A mountain exploration into wine loving
Part two in a three-part series exploring viticulture and wine
By Kristin E. Landfield
For Plateau Magazine’s June/July 2021 issue, I had the opportunity to begin an exploration into the world of wine with Davis Picklesimer of Highlands Wine Shoppe. At the heart of it, Davis’ ethos is to connect with people, understanding that preferences for wine are personal, shaped by individual experience and biology. Davis promotes an experiential relationship with wine rather than a cognitive exercise about wine. Each person’s preferences are valid, emerging from their unique biology and experience.
I came to the table as a neophyte. At best, I would enjoy a glass that was offered, thinking, “I’m not a wine person, but this is good.” The whole affair seemed too abstruse for me. It turns out that with Davis’ approach, there is some benefit to stepping into the water without any expectations. The Zen concept of “beginner’s mind” refers to having an attitude of openness with lack of preconception, regardless of how advanced one is on a given subject. Lack of expectation allows for a purer taste experience; this was easy for my undeveloped palate. Exploration of wine now feels more accessible, not merely an esoteric domain for connoisseurs. Since then, I’ve been considering wine from several perspectives. As with most things for me, some portion is viewed through my personal lens of horticulture, botany and love for the irrepressible vegetation that prevails over this region.
These evocative mountains color so much of life here that now I’m curious about regional wine. Our architecture is defined by granite, locust, cedar—rugged, montane features. Appalachian string music developed from ancestral customs paired with the wood and fibers available. Ingenuity and local resources determine cultural developments, food and drink included. Plants are among our richest local resources, especially here in the southern Appalachians, where the latitude, altitude and positioning of the peaks promote a staggering array of plant species, many having endured from a pre-glaciation era.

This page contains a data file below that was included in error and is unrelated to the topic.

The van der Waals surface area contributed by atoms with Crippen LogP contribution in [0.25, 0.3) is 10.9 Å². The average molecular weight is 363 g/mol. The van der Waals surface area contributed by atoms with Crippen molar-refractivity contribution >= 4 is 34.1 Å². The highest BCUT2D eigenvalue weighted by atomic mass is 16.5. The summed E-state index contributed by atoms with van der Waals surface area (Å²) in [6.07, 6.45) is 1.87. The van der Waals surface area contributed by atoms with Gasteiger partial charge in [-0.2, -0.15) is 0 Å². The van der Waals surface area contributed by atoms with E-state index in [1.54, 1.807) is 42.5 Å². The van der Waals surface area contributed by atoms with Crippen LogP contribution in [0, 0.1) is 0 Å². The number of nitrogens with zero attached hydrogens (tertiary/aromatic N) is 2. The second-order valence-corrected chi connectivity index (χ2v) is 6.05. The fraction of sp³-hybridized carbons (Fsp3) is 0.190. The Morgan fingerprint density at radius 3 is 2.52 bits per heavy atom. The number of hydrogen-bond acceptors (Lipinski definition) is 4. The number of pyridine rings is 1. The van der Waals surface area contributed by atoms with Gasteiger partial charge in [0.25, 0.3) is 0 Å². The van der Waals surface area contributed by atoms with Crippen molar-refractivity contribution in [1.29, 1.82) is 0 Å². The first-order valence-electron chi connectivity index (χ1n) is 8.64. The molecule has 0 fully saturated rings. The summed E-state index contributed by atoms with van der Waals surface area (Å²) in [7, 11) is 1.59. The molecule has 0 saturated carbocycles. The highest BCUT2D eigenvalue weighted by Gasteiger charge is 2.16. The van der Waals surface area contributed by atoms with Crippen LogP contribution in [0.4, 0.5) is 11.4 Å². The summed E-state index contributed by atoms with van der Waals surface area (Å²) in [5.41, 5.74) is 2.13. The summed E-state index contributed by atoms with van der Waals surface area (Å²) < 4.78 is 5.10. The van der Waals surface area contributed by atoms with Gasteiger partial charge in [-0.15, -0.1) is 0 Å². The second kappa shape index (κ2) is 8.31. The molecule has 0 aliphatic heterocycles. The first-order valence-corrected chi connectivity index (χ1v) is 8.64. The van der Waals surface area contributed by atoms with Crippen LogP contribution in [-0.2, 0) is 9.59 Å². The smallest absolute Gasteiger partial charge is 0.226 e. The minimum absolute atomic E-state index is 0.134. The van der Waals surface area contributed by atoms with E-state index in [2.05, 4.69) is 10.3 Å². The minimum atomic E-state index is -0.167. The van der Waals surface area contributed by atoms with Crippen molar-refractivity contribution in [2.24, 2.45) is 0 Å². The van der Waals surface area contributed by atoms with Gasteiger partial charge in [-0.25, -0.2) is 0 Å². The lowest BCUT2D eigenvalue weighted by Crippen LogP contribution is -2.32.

So much about this temperate region is the consequence of the cool mountain air and abundance of its vegetation. In terms of wine and spirits, of course, moonshine comes to mind, apple ciders and brandy; these days, craft beer and mountain-mint-infused cocktails. I think of old oak whiskey barrels and Carolina jug pottery used as vessels for drink. More recently, regional wineries have been building a local selection of wines that reflect the landscape in which they’re borne. In 2016, the Appalachian High Country was designated a discrete American Viticultural Area (AVA), spanning 2,400 square miles. Most distinctive about this region is its high elevation growing condition, increasingly appealing to wine enthusiasts. Just as the rainfall, elevation and granite dictate the abundant rhododendron and fernery, so do these conditions impact the development of the grape and harvest. The vintner’s term “terroir” captures the same concept as the horticulturist’s term “microclimate”—idiosyncratic features of a place that influence the phenotypic presentation of a plant—in this case grapevines. Few plant enthusiasts attend to these subtleties as closely as winemakers, for whom temperature, altitude and air circulation all shape the flavor in their bottle and brand.
I’m reminded to bring a beginner’s mind not just to my experience of wine, but to this region I’m so fortunate to enjoy. I sometimes take for granted the lavish vegetation covering these old mountains. They, however, are the constant, fundamental to life here. I make a mental note to ask Davis about pairings with trout caught in our spring-fed rivers. In last night’s soft summer rain, the mossy woods glowed. Mushrooms now bloom in the wake of the damp evening; the musk of the woods fills my morning walk. People describe certain wines as having an oak or woodsy aroma, flavor notes that I can’t quite access but are now clear in the arboreal scents of the wet woods. There is something dusky and deep, rather than bright or acerbic. To Davis’ point, I don’t need to know these specific notes to enjoy a given wine, but if I like fungi or umami tastes in food, I may want to try a wine that appeals to similar taste receptors. Appearing in the dense leaf litter under an oak, I see prized black trumpet chanterelles. It’s amazing how they materialize overnight. Grateful, I plan to return for harvest.
For those interested in learning more about regional wine and personal preferences, visit Davis and his knowledgeable staff: Highlands Wine Shoppe, located at 269 Oak St in Highlands. In late summer, the cool mountain air is its best pairing.